attributes, AVO and 3D interpretation tools.  He is currently Chief Geophysicist
  Corporate for Santos.


Tuesday, March 21, 1-00pm

Dr. P.R. Tingate - NCPGG


  The study was funded by the Petroleum Group in Primary Industries and
  Resources South Australia (PIRSA) in order to ascertain more information
  about the petroleum generation history of the eastern Officer Basin. The
  boreholes analysed included Manya-2, -5 & -6; SMD5001 and Giles-1.

  The samples analysed come from formations Proterozoic to Mesozoic in age.
  Within the basin succession there are several major unconformities
  representing uncertain amounts of erosion.   They occur between 560 and 540
  Ma (Petermann Ranges Orogeny), approximately 500 - 490 Ma (Delamerian
  Orogeny), 375 - 290 (Alice Springs Orogeny), 260 - 150 Ma, and 95 - 35 Ma.
  Only relatively minor erosion has probably occurred since the development
  of late Eocene - Early Miocene (~ 35 Ma) Cordillo surface.

  All Proterozoic and Cambrian samples show evidence of cooling from
  temperatures >=100°C during the Alice Springs Orogeny.  The AFTA data does
  not constrain palaeotemperatures from earlier events.

  All samples appear to have cooled from elevated temperatures of 90- 100°C
  prior to cooling between 110 and 70 Ma with most having cooled from
  temperatures ~ 25°C higher during the last 50 Ma.

  Elevated temperatures associated with the last two events are probably
  related to increased depth of burial but may also be associated with
  increased temperatures caused by aquifers with heated water.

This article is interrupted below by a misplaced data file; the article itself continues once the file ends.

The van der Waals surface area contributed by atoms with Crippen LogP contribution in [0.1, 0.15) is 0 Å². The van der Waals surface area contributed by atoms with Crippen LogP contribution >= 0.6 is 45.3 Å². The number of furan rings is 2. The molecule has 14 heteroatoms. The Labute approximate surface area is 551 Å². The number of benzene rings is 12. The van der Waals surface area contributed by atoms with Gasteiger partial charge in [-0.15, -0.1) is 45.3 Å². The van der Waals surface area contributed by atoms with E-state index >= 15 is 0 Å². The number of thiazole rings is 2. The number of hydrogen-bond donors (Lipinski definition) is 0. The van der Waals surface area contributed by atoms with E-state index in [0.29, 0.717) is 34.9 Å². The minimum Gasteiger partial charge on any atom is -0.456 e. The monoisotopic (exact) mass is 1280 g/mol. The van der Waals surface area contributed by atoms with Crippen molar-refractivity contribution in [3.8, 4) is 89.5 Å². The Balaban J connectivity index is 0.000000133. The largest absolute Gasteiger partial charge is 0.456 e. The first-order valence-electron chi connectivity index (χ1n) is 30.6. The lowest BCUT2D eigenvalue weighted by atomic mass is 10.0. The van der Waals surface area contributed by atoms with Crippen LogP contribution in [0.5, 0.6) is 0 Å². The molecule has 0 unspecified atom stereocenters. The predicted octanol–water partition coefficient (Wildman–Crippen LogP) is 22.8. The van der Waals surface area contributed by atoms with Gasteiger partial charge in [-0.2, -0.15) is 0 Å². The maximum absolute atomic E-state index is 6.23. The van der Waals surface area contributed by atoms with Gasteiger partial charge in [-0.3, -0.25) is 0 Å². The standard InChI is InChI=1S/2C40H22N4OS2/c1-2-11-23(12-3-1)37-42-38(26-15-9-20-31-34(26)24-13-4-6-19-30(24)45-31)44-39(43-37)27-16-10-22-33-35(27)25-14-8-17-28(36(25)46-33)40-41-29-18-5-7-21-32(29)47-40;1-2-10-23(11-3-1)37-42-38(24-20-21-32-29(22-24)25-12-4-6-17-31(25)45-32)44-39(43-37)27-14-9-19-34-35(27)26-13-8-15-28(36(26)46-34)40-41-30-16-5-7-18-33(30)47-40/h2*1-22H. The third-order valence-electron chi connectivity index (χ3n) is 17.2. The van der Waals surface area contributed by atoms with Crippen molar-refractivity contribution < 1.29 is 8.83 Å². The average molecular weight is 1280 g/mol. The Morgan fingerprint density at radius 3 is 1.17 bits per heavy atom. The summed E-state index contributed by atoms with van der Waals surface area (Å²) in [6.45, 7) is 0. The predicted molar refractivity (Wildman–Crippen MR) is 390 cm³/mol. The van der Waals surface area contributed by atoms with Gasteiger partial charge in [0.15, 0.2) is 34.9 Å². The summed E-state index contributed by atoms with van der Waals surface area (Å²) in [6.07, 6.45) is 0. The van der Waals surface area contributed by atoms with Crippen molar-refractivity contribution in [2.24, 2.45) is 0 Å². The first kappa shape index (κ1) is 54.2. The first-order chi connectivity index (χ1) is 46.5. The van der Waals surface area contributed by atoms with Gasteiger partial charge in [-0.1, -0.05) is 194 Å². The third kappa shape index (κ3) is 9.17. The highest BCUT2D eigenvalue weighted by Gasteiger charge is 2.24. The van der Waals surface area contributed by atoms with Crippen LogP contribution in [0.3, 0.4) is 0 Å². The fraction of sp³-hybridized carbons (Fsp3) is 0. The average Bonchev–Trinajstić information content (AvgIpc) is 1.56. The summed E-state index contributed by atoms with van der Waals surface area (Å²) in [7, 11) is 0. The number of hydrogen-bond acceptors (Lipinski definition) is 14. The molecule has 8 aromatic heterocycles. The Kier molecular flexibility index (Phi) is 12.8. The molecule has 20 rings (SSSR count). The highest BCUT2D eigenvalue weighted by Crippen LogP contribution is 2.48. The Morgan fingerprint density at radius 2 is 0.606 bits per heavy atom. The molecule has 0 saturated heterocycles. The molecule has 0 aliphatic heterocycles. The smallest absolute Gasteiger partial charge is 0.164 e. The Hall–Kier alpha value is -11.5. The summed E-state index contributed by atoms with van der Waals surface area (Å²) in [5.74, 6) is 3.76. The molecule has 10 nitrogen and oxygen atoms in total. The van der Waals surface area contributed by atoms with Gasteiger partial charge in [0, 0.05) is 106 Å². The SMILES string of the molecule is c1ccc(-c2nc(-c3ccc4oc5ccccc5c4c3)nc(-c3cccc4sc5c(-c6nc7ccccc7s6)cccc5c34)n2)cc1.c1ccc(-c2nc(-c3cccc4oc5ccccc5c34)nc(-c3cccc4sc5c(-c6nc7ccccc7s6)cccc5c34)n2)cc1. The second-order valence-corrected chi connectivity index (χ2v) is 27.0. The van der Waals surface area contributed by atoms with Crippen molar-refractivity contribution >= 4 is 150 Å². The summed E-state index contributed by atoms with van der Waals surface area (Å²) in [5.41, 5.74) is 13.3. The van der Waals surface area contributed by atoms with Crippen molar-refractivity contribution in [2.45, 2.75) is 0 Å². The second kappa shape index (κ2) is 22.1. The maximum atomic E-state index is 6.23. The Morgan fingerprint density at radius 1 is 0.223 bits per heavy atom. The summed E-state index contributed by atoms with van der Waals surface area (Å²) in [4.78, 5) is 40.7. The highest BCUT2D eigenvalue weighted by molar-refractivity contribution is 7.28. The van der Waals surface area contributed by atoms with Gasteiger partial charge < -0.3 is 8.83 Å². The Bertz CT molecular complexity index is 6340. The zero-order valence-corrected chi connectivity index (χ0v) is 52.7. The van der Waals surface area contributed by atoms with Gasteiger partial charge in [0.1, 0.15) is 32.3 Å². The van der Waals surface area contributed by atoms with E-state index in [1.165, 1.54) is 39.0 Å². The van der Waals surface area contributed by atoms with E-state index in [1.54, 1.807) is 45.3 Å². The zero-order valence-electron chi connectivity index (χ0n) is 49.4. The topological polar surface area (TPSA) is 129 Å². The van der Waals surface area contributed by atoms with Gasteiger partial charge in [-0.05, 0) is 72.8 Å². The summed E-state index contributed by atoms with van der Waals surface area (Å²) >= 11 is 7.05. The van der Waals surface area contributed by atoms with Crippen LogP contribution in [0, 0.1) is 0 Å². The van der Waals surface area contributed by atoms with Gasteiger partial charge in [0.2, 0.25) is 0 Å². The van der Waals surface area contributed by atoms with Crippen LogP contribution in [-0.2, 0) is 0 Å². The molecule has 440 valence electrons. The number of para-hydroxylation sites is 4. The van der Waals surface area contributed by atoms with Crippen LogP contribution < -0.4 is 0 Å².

The Proterozoic and Cambrian samples analysed were within and possibly
  passed through the oil window prior to cooling during the Alice Springs
  Orogeny between 360 and 300 Ma. The basal part of the 500m thick section of
   Permian and Mesozoic section in Manya-2 appears to have entered the 'early
  mature' part of the oil window prior to cooling between 110 and 70 Ma.


Tuesday, March 28, 1-00pm

Mr. Trevor Dhu - PhD Candidate, NCPGG

The Use of Fractal Dimension for Textural-Based Enhancement of Aeromagnetic Data

  Textural-based processing of airborne magnetic data is becoming a recognised
  tool of image enhancement.  Texture is a relatively subjective property,
  however with respect to magnetic data it can be thought of as the shape and
  distribution of anomalies within a region.  Fractal dimension (FD) provides
  a measure of texture that can resolve subtle textural contrasts as well as
  edge features that are otherwise difficult to discern.

  The variation method is a robust technique for estimating FD, capable of
  enhancing both linear and sinusoidal ramp anomalies contained within
  synthetic datasets.  The variation method clearly resolves these features
  even in the presence of Gaussian noise.  The results demonstrate that
  smaller window sizes will more effectively discriminate and enhance edges.

  Application of the variation method on the Ghanzi Chobe aeromagnetic dataset
  highlighted structural features that are not resolved in the greyscale total
  magnetic intensity image.  Comparison of the variation method with
  conventional, derivative-based enhancements, suggests that the variation
  method enhances similar structural trends but with greater clarity.  It also
  enhances structural features that are not revealed by horizontal and
  vertical derivative images.  The results suggest that this style of
  enhancement will be most useful for enhancing subtle, high frequency
  features in regions of little magnetic relief.

Monday, April 10, 1-00pm

Mr. Scott Reynolds -  PhD Candidate, NCPGG

The Australian Stress Field

  Since the compilation of the World Stress Map in 1992, the number of
  reliable (A-C quality ranked) in situ stress measurement has increased
  substantially. Included in the new data is a detailed stress analyse of the
  Bowen, Sydney and Perth Basins. The Bowen and Perth Basins show a consistent
  regional maximum horizontal stress trend while the Sydney Basin shows no